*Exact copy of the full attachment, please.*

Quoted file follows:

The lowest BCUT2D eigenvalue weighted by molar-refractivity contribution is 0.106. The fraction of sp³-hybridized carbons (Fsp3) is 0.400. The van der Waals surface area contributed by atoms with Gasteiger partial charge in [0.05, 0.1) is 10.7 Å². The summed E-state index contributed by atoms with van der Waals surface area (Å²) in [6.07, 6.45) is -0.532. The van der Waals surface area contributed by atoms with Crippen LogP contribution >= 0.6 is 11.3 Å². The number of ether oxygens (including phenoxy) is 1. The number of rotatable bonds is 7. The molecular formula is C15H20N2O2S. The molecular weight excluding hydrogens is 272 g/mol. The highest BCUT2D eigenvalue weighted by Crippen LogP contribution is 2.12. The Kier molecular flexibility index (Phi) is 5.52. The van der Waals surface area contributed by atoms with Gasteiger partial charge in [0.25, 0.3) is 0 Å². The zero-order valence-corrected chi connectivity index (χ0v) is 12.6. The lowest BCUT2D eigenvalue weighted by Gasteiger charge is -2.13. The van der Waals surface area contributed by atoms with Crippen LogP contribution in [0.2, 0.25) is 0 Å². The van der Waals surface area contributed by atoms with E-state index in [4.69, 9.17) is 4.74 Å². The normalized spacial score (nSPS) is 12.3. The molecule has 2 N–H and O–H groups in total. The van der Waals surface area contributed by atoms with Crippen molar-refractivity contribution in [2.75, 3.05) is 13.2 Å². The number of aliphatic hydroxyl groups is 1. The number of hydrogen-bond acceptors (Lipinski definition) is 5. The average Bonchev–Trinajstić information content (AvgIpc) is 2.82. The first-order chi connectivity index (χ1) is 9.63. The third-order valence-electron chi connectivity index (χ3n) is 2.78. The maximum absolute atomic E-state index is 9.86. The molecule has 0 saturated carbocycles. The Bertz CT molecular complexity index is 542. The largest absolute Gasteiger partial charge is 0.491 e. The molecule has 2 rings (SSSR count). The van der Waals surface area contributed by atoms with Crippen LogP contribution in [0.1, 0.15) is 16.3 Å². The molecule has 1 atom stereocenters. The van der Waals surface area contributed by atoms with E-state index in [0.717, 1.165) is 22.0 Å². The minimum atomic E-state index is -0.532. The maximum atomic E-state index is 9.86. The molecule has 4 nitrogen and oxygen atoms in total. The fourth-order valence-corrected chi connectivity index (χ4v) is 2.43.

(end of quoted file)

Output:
The lowest BCUT2D eigenvalue weighted by molar-refractivity contribution is 0.106. The fraction of sp³-hybridized carbons (Fsp3) is 0.400. The van der Waals surface area contributed by atoms with Gasteiger partial charge in [0.05, 0.1) is 10.7 Å². The summed E-state index contributed by atoms with van der Waals surface area (Å²) in [6.07, 6.45) is -0.532. The van der Waals surface area contributed by atoms with Crippen LogP contribution >= 0.6 is 11.3 Å². The number of ether oxygens (including phenoxy) is 1. The number of rotatable bonds is 7. The molecular formula is C15H20N2O2S. The molecular weight excluding hydrogens is 272 g/mol. The highest BCUT2D eigenvalue weighted by Crippen LogP contribution is 2.12. The Kier molecular flexibility index (Phi) is 5.52. The van der Waals surface area contributed by atoms with Gasteiger partial charge in [0.25, 0.3) is 0 Å². The zero-order valence-corrected chi connectivity index (χ0v) is 12.6. The lowest BCUT2D eigenvalue weighted by Gasteiger charge is -2.13. The van der Waals surface area contributed by atoms with Crippen LogP contribution in [0.2, 0.25) is 0 Å². The van der Waals surface area contributed by atoms with E-state index in [4.69, 9.17) is 4.74 Å². The normalized spacial score (nSPS) is 12.3. The molecule has 2 N–H and O–H groups in total. The van der Waals surface area contributed by atoms with Crippen molar-refractivity contribution in [2.75, 3.05) is 13.2 Å². The number of aliphatic hydroxyl groups is 1. The number of hydrogen-bond acceptors (Lipinski definition) is 5. The average Bonchev–Trinajstić information content (AvgIpc) is 2.82. The first-order chi connectivity index (χ1) is 9.63. The third-order valence-electron chi connectivity index (χ3n) is 2.78. The maximum absolute atomic E-state index is 9.86. The molecule has 0 saturated carbocycles. The Bertz CT molecular complexity index is 542. The largest absolute Gasteiger partial charge is 0.491 e. The molecule has 2 rings (SSSR count). The van der Waals surface area contributed by atoms with Crippen LogP contribution in [0.1, 0.15) is 16.3 Å². The molecule has 1 atom stereocenters. The van der Waals surface area contributed by atoms with E-state index in [0.717, 1.165) is 22.0 Å². The minimum atomic E-state index is -0.532. The maximum atomic E-state index is 9.86. The molecule has 4 nitrogen and oxygen atoms in total. The fourth-order valence-corrected chi connectivity index (χ4v) is 2.43.